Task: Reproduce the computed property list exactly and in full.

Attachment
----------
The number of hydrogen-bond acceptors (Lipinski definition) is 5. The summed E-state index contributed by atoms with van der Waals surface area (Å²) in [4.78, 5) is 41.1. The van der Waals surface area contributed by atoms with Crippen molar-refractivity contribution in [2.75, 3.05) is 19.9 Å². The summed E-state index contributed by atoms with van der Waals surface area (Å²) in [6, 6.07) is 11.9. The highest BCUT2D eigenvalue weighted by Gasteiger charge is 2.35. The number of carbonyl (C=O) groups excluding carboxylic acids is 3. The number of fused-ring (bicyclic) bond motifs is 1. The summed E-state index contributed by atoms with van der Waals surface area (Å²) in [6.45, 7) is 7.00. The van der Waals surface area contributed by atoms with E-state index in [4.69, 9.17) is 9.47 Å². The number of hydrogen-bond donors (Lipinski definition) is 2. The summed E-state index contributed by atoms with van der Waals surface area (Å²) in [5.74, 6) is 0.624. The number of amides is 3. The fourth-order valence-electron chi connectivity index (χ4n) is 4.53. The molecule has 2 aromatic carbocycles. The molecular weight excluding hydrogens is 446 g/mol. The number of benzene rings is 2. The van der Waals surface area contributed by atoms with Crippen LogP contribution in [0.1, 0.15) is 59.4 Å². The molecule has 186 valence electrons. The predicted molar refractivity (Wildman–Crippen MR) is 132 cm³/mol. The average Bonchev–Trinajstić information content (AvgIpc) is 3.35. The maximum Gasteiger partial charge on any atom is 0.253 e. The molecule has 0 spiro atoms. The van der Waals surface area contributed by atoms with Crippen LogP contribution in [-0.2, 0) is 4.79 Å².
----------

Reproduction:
The number of hydrogen-bond acceptors (Lipinski definition) is 5. The summed E-state index contributed by atoms with van der Waals surface area (Å²) in [4.78, 5) is 41.1. The van der Waals surface area contributed by atoms with Crippen molar-refractivity contribution in [2.75, 3.05) is 19.9 Å². The summed E-state index contributed by atoms with van der Waals surface area (Å²) in [6, 6.07) is 11.9. The highest BCUT2D eigenvalue weighted by Gasteiger charge is 2.35. The number of carbonyl (C=O) groups excluding carboxylic acids is 3. The number of fused-ring (bicyclic) bond motifs is 1. The summed E-state index contributed by atoms with van der Waals surface area (Å²) in [6.45, 7) is 7.00. The van der Waals surface area contributed by atoms with E-state index in [4.69, 9.17) is 9.47 Å². The number of hydrogen-bond donors (Lipinski definition) is 2. The summed E-state index contributed by atoms with van der Waals surface area (Å²) in [5.74, 6) is 0.624. The number of amides is 3. The fourth-order valence-electron chi connectivity index (χ4n) is 4.53. The molecule has 2 aromatic carbocycles. The molecular weight excluding hydrogens is 446 g/mol. The number of benzene rings is 2. The van der Waals surface area contributed by atoms with Crippen LogP contribution in [0.1, 0.15) is 59.4 Å². The molecule has 186 valence electrons. The predicted molar refractivity (Wildman–Crippen MR) is 132 cm³/mol. The average Bonchev–Trinajstić information content (AvgIpc) is 3.35. The maximum Gasteiger partial charge on any atom is 0.253 e. The molecule has 0 spiro atoms. The van der Waals surface area contributed by atoms with Crippen LogP contribution in [-0.2, 0) is 4.79 Å².